You cannot pass a variable as a string*, and you should not do so.

If you want to pass a value between functions, the normal way is to pass it in as a parameter, and out as a return value.

If that is inconvenient, the usual solution is an object: define a class which carries both the shared variable, and methods which act on the variable.

If you need to create command objects, it is much better to do so in a structured way. For example, if you want to pass a function, and parameters, you can literally just pass the function object and the parameters in a tuple:

def foo():
    return (functionONE,somearray,1,3)

command = foo()
command[0](*command[1:])

If you want to embed such commands within commands, you'll likely want to wrap that up with a class, so you can recursively evaluate the parameters. In fact, here's a little evaluator:

def evaluator(object):
    def __init__(self,func=None,params=None):
        self.func = func
        self.params = params

    def eval(self,alternativeparams=None):
        if alternativeparams is not None:
           params = alternativeparams
        else:
           params = self.params

        if params is not None:
           evaluatedparams = (item() if callable(item) else item for item in params)
        else: evaluatedparams = None

        if func is not None:
           return self.func(*(evaluatedparams or ()))
        else: return evaluatedparams
    def __call__(self, *params):
        return self.eval(params if params else None)

Although there are hacks by which you can pass references to local variables out of a function, these are not a great idea, because you end up creating your own half-baked object system which is more difficult to understand.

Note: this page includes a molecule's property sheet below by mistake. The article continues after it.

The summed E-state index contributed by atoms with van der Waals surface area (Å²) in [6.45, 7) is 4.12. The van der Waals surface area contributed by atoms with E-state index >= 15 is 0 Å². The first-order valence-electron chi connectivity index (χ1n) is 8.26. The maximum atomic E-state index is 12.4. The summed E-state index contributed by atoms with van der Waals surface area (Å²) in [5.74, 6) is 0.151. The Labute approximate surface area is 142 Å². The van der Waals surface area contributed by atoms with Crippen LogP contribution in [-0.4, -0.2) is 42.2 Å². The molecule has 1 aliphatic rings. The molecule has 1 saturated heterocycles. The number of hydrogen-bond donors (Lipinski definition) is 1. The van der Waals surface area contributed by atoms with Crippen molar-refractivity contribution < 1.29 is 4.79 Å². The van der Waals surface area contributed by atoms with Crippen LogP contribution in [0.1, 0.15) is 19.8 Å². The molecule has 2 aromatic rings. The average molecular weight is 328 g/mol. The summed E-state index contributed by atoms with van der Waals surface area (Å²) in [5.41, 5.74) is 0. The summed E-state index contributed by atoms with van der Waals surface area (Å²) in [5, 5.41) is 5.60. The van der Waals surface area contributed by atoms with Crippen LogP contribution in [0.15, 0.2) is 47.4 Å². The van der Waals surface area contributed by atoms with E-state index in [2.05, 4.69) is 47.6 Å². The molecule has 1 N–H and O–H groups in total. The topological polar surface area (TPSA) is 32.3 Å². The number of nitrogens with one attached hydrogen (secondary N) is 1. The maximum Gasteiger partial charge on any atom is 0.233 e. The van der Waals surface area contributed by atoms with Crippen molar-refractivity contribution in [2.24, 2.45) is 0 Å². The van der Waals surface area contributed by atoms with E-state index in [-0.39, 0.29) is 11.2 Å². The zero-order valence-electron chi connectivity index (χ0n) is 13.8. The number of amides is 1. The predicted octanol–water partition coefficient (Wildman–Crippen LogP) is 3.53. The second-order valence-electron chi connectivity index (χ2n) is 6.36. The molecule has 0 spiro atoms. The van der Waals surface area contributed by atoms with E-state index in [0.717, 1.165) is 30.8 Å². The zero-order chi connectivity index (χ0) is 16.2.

* This is because a variable has a name (which is a string) and a context, which maps names to strings. So, you need, at least to pass a tuple to truly pass a variable.

share|improve this answer
    
cannot is a stronger term than I would have used , but yeah +1 –  Joran Beasley Sep 9 '13 at 16:52
    
@JoranBeasley Fair enough, but as OP's trouble demonstrates, it's not really passing a variable, so much as a name without a context. –  Marcin Sep 9 '13 at 16:56
    
@Marcin Very nice explanation, thanks! It still bugs me that there is no quicker way to do something that I can type in the console very quickly myself. Your solution is more elegant than mine (eventually I resorted to having a global var reserved for this function). To be able to use your solution I will have to study what classes are and how they work. But Im thinking this will not be the last time Ill need them. So thanks both for your solution and the explanation of why my method is not recommended. –  Leo Sep 9 '13 at 19:39
    
@Leo You're welcome. If you're using a global variable, that again is a sign that you should use a class. In short, classes are what you see above: the declaration class <classname>(<baseclass>): followed by a list of functions (methods), which take an instance of the class as their first argument (self). Object instance variables are accessed by self.<variable name>. You create instances by calling the class (with the parameters for __init__ except self). Instances have variables which are distinct from those on other instances (unless defined inside the class body). –  Marcin Sep 9 '13 at 20:05